There we were in Ft. Smith, the game was over in the early afternoon, it was a beautiful, warm autumn day, Chip was cool to go exploring, so off we went to Ft. Chaffee. At least we tried to. I plugged it into my GPS and it informed me no Fort Chaffee found. I spelled it different. Nope. We had been driving around for a while when we saw an exit sign for Hwy 22. Hey, that leads back downtown by our hotel so we took it. I couldn't believe a 66,000 acre military base would not be on the GPS so I pulled off the road and we got out my Roads of Arkansas map book and looked it up. Ft. Chaffee was just a few miles down Hwy 22 the other way. Giving the map to Chip for navigation purposes, we turned around and down the road we went. We soon came up on a city limit sign indicating we were entering Barling. I entered Ft. Chaffee in the city of Barling in the GPS. It came up immediately. So if you go looking for it, the dang thing is in Barling, a suburb of Ft. Smith, not Ft. Smith itself!
After a few stop-and-go miles down Hwy 22 we saw Ft. Chaffee signs. We entered the grounds and found ourselves in a historical place from another time. We found what we were looking for and so much more.

(Continued in Part Deaux)

Enjoy What You Have

All of us worry that we’re missing out on things. We work longer, we do more, we cram more into our daily lives because we don’t want to miss out. We spend our lives racing from one thing to another because we must be productive; we must feel like we've accomplished something.  And soon, we forget that life itself is about experiencing the journey, not racing to the finish.

The truth is, we're going to miss out no matter what we do. It’s inevitable. Nobody can do or try everything in the world. If our lives were twice as long, we still could not see every town and city and landmark, read every book that sounds interesting or hike every trail. We will always miss out. The fact is, if you always worry about what you are missing, you will miss out on what you already have.

We need to understand and fight this compulsion to be busy, to do as much as possible. We don't really need to do more, we need to enjoy more what we do. Don’t pack your vacation with plans to see every single highlight of the place you’re visiting; take your time, walk around, meet and talk to people, enjoy what you find.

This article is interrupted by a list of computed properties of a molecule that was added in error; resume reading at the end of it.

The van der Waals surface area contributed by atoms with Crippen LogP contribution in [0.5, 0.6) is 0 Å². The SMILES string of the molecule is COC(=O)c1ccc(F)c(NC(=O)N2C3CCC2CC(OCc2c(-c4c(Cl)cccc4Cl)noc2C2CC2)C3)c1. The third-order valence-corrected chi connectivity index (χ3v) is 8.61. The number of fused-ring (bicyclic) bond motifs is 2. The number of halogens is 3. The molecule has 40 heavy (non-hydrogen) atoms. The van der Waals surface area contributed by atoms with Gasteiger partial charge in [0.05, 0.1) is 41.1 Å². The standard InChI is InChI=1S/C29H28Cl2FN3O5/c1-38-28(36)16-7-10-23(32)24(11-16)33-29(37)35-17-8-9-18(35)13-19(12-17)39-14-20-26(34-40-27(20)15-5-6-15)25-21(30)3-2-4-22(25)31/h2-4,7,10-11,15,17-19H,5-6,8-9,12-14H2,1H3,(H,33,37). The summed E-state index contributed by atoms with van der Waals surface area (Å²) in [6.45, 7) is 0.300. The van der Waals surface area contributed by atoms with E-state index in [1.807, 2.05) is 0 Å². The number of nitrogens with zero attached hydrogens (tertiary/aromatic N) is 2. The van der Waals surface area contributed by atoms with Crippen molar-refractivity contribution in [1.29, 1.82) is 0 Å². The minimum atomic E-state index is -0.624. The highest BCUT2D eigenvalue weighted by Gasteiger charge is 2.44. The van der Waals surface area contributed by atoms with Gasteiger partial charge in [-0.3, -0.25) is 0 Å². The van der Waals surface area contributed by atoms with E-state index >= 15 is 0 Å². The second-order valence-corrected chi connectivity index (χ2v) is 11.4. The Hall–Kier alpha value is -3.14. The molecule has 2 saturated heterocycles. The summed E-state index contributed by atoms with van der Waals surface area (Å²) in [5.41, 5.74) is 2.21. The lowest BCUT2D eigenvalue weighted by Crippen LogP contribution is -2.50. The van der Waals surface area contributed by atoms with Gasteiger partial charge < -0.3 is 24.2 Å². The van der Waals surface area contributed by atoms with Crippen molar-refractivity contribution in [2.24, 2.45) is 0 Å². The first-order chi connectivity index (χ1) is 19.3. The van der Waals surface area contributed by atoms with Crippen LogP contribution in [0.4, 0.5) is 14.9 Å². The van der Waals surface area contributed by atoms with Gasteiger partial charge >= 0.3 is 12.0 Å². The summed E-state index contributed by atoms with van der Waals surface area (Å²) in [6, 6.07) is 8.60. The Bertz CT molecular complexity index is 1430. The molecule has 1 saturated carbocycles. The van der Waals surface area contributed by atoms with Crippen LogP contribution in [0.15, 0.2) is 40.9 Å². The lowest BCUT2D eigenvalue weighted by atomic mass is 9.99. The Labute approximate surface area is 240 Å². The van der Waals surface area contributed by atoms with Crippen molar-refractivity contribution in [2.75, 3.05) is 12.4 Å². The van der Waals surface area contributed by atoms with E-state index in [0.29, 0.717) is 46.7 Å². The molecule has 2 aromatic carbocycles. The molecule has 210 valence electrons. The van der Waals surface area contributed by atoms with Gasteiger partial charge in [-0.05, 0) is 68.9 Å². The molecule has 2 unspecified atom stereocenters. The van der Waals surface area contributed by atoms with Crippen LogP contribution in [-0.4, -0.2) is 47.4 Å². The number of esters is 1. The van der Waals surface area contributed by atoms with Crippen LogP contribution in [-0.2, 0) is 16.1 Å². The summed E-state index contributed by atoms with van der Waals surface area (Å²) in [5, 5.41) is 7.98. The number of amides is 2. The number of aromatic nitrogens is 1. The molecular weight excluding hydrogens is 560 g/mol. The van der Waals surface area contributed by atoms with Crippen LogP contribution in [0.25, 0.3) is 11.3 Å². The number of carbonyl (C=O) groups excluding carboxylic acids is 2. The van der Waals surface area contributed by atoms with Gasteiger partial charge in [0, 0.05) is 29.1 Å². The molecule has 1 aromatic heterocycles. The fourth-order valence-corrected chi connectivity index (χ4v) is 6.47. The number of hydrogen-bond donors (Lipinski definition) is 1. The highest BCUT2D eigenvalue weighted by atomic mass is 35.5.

You don't have to travel far to see interesting things. A good friend of mine lived in Colorado for a number of years. People from all over the country, myself included, take their vacations from work, spend their money and travel to see the beauty of Colorado. When I asked my friend what it's like to live in such beauty, he said he usually doesn't stop to think about it or even notice it. When you contemplate that for a few seconds, that's pretty sad, but we all do it.

Nobody wants to race to the finish of their life. We all have only so long to live and then we cease in this life and go on to the next phase. Before we shuffle off though, let's try to enjoy the life we have right now.

Monks In Arkansas!

One of the reasons I love road trips to places I've never been is because you never know what you will run across. Imagine if you will, cruising down SH-22, a little 2-lane back road in very rural Arkansas when you round a bend and instead of cows grazing in the fields or the rows and rows of crops you've gotten used to viewing, you see this?

I imagine your reaction would be pretty much the same as mine - "What the heck is that?" So of course I had to take the next right turn and drive up to determine just what I had stumbled across. Much to my amazement, I had found an abbey; an abbey with monks and a young men's academy. I've only been in Arkansas for a relatively short period of time ("relative" being the operative word as I've been here almost 7 years, but Arkansans still consider me to be an outsider since my grandparents aren't buried here) and there's a lot about Arkansas I don't know, but monks in Arkansas? Who woulda thunk it?